I think that any software currently includes this indicator in technical analysis tool pack. But you have to know how it calculated, just to apply it in proper way, understand all its advantages and disadvantages and to be able to edit and tweak its parameters Also you need this knowledge for correct usage of this indicator in your overall potential trading strategy.

Now let’s point on some important moments of the MA Indicator.

- First, and the most important quality, that any MA is a lagging indicator, because it is based on past price action, although usually fairly recent prices;

- The longer the period of SMA the more “lazy” it is. This quality is derived from the math formula – it’s just how math works.

*Because, the higher number of periods in the calculation of any MA indicator – the smoother it is and less sensitive to recent price action. It is easy to understand. If we calculate a 3-period MA, then each period in calculation has a 33% impact on the overall value. Hence, when new period has appeared we can say that the value of MA renews for 33%. And now let’s consider a 50-period MA. Here each period in the calculation has only a 2% impact on the overall value of the Moving Average. And if market does not show real Doom & Gloom price action – even when new period has been completed, the value of 50-period MA will not change significantly, because 49 numbers in the calculation remain the same and only a single number has changed. So, the more periods in any MA calculation – the slower it reacts to price movement;*

- MA Indicator smooth market price action and shows us a general picture of the market’s sentiment and direction – whether it trending up, down or sideways;

- MA Indicator could be applied for trend estimation as a simplest one;

- One of the major qualities of a Simple MA is that it points equal weights to all periods in calculation, rather than give more weight to most recent periods and less weight to later periods. For example, if we calculate 10-period SMA and some crazy spike has happened 9 days ago – it will have the same weight in calculation and impact on overall value of the MA as the most recent close price.

*Pipruit:***And how to estimate trend direction with MA?**

**Well, you can apply different ways to do that, but I’m a fan of the simple approach. My slogan is to keep all things as simple as possible. I can apply sophisticated tools and strategies, but only when it is absolutely unavoidable. So, my approach is as follows:**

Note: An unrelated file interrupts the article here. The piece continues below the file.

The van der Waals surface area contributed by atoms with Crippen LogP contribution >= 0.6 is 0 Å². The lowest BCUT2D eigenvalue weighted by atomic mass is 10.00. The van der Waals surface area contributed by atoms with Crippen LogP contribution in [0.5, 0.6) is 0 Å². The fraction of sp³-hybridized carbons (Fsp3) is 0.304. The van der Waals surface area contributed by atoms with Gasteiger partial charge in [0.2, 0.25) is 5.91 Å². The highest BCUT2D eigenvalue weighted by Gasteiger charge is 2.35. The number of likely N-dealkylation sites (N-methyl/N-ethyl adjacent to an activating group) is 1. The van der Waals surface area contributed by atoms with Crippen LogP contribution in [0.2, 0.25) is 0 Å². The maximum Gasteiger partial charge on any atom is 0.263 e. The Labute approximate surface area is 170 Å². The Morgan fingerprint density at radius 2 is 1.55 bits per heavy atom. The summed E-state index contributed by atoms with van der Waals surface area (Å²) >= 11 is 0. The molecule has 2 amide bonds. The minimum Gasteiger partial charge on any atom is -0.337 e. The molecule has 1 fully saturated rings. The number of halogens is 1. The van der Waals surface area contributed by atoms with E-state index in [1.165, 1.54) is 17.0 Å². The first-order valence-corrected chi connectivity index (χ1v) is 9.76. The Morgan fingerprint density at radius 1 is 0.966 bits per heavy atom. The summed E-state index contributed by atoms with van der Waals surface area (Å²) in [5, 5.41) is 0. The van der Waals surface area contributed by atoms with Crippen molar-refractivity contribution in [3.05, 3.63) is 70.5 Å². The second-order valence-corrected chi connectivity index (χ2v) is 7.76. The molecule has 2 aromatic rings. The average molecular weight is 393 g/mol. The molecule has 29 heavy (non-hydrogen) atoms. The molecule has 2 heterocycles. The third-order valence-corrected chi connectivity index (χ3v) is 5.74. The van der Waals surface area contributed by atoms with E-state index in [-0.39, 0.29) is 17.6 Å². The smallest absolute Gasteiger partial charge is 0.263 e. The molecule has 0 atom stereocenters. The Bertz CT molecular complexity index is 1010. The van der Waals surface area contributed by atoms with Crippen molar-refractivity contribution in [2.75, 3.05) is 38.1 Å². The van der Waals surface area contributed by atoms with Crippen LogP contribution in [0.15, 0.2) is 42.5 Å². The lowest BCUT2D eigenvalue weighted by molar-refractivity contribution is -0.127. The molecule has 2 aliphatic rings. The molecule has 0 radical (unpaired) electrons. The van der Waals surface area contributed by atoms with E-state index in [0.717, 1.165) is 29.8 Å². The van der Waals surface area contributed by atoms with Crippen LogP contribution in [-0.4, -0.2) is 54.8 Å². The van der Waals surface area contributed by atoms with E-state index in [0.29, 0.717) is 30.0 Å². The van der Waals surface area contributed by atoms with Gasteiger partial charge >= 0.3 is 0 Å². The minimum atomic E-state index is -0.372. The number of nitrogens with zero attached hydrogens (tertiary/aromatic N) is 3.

*Commander in Pips:***If market’s close price is above some SMA, then the trend is bullish. If it closes below some SMA – then the trend is bearish.**

**And what periods we should use for that?**

*Pipruit:***It’s impossible to answer on this question in a single way, because choosing a period for trend estimation is a very personal procedure and will depend on your trading style, preferred time frame for trading and other moments. You should estimate it for yourself, relying on your experience. But I will give you some numbers. Here are some well known numbers:**

*Commander in Pips:*- 50-period SMA is a very popular on the Stock market;

- 200-period SMA often applies on the Stock Market and Futures market as a long term trend indicator.

- You may use different numbers for different trends. For example, a 7-period SMA is for the short-term trend and a 25-period is for the long-term trend.

**Thank you. And how to treat such a situation, when the market shows a close below 7-period SMA, but above 25-period SMA?**

*Pipruit:***Then, it tells you, that short-term trend is down and long-term trend is up.**

*Commander in Pips:***And if the market closes above the 7-period SMA on an hourly chart, but below the 7-period SMA on daily time frame.**

*Pipruit:***Well, you’ve touched very important topic – how to combine different time frames in trading. We will talk about it in details in later chapters. But here the answer is – you will have up trend on the 4-hour time frame and a down trend on the daily time frame. Later you will understand that there is no contradiction here.**

*Commander in Pips:***And what if the close price is above SMA, but price of a current bar is below it?**

*Pipruit:***It tells us that confirmed trend is bullish, but the unconfirmed one is bearish. As you remember, we use close price above or below some pattern or indicator as a confirmation. But again – this is a question from another topic - how to ride the trend and how to trade it. Currently we speak purely about the nature of MAs…And trend estimation and trading we will cover in later chapters.**

*Commander in Pips:*
Is apari a viable FX broker?

Is my fund save trading with Alpari?

Thank you all and keep the good work strong.

Adebayo from Nigeria